Favorite Female Character from School Books

Friday, August 22, 2014




Day 4 of the Back to School Blogging Challenge! Learn more about the challenge here.

Here we are on Day 4 of the Back to School Blogging Challenge, and today's topic is one of my favorites: Books! I guess it's actually more of a combination of two of my favorite topics, which would be feminism and books. Okay, not actually directly feminism, but awesome women.



The official prompt for today was to choose a character from a book you read for school that you would want to be, and explain why. Honestly, I've read a lot of books for school, and I'm not sure I would want to be any specific character. I'm the type of person who likes to think about being friends with certain characters, not actually being a character. Therefore, I'm going to write about it a little differently, and talk about my favorite female characters from the books I read when I was in school, and tell you why I like them. 

Lizzie Bennet from Pride and Prejudice by Jane Austen
I read this book for the first time when I was in junior high at the recommendation of my teacher. I really liked it then, but I read it again when I was in high school as preparation for one of my AP Exams, and I think it's definitely hit home more for me. Elizabeth Bennett is intelligent, opinionated, passionate, and at times stubborn. Her courage to be so steadfast in her beliefs is something I love about her, but at the same time she is willing to admit her flaws and ultimately follow her heart. I know that LB is the quintessential favorite female character for Austen fans, but no list of strong female characters would be complete without Miss Bennett. 

Jane Eyre from Jane Eyre by Charlotte Bront√ę
I was super hesitant to put Jane on the list. I even texted my best friend to see what she thought (which she thought that I shouldn't) but I couldn't resist. The first time I read this book I hated Jane. I thought she was a holier-than-thou, odd, freakish woman... and what is the deal with referring to Mr. Rochester as "master"? But the second time I read it, I realized that Jane Eyre is actually an interesting character. Scarred by a less-than-ideal childhood, yet still devout in her beliefs and grounded in her morals, I came to respect her and her quest for self-respect which is something that I think is a universal struggle for women. 

Skeeter and Aibileen Clark from The Help by Kathryn Stockett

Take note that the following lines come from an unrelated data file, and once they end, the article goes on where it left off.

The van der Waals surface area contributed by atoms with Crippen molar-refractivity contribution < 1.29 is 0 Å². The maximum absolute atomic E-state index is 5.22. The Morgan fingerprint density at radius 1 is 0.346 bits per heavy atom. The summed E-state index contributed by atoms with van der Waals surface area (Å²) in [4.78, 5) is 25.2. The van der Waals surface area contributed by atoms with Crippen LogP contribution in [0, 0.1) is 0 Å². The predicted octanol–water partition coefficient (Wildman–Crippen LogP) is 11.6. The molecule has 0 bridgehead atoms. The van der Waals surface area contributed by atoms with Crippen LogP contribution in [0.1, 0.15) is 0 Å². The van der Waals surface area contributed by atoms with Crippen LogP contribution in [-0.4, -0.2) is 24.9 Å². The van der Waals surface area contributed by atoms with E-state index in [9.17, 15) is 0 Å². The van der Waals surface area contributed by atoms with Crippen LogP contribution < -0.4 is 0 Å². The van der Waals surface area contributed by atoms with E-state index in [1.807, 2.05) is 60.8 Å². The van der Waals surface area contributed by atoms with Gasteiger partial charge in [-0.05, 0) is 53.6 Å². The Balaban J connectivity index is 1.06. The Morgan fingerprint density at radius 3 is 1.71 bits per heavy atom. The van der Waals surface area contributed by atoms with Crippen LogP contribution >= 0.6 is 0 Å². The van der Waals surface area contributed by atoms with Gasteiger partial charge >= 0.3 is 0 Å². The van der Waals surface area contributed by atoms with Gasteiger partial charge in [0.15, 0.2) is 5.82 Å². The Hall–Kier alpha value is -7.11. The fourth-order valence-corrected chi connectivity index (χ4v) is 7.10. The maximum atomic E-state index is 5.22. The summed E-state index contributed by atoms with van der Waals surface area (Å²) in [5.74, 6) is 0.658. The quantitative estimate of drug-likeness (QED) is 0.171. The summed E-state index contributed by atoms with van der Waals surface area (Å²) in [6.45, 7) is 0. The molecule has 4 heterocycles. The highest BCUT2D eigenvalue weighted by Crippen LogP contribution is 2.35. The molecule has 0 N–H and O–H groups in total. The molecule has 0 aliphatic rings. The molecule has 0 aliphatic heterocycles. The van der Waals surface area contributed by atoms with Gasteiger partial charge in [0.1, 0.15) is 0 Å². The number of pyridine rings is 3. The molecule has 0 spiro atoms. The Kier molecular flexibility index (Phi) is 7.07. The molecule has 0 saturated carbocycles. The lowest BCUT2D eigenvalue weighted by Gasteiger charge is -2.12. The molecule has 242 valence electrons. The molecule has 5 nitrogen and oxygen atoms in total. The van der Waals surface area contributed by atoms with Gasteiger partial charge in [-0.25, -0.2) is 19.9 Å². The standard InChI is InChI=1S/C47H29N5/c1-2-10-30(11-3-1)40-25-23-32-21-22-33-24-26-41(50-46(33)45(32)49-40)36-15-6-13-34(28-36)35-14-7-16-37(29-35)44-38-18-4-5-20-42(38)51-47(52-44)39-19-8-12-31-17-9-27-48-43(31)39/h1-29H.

I read this book for fun when I was in high school, after one of the proctors I had for an SAT exam was reading it and recommended it. I loved Skeeter. She's hilarious, sarcastic, and ambitious, which is something I identify with strongly. I applaud her for sticking to her guns about writing The Help even though she basically ruins her reputation (but who gives a crap what Hilly thinks of her anyway?). But Aibileen had double my respect for her grace, poise, and courage that she displayed throughout the story. No one should be treated the way Aibileen was treated, and no one deserves what happens to her, but she rises above it ultimately for the better. This is such a great book, and it is still applicable to the issues of race that we have in this country, even today. 

Janie Crawford from Their Eyes Were Watching God by Zora Neale Hurston
This was my favorite book in high school. It was the book that taught me to love reading for fun again, and it was at the recommendation (assignment) of my AP Language teacher which I wrote about earlier this week. Very similar to Aibileen, I think Janie has a tremendous amount of grace in the way that she carries herself, despite the things that have happened to her. I admire her romanticism, the way she still sees the romantic and beautiful things in life no matter what she deals with. When faced with an impossible decision, she did what was right for her and no matter what, that needs to be celebrated. At the same time, I admire Zora Neale Hurston, an amazing anthropologist whose work on African American culture is unparalleled. This book, and Ms. Hurston, are the things that piqued my interest in anthropology, and that interest has blossomed into a passion for studying people. 

Hermione Granger from Harry Potter by J.K. Rowling
Is there ever a list of favorite characters without Hermione? Smart, witty, know-it-all, hilarious, at times pretentious, but steadfastly loyal, kind, and compassionate. I remember reading the first Harry Potter books and thinking about how much I was like Hermione (I was such a know it all. I did my cousins' homework all the time). But she shows that intelligence is not all that makes a person. Your life is not measured in grades, accolades, and awards, but in your friends and the connections you make along the way. Beautiful character, beautiful story. Timeless. Perfect. 

Are there any characters I should add? Any you would take away? Let me know in the comments! 







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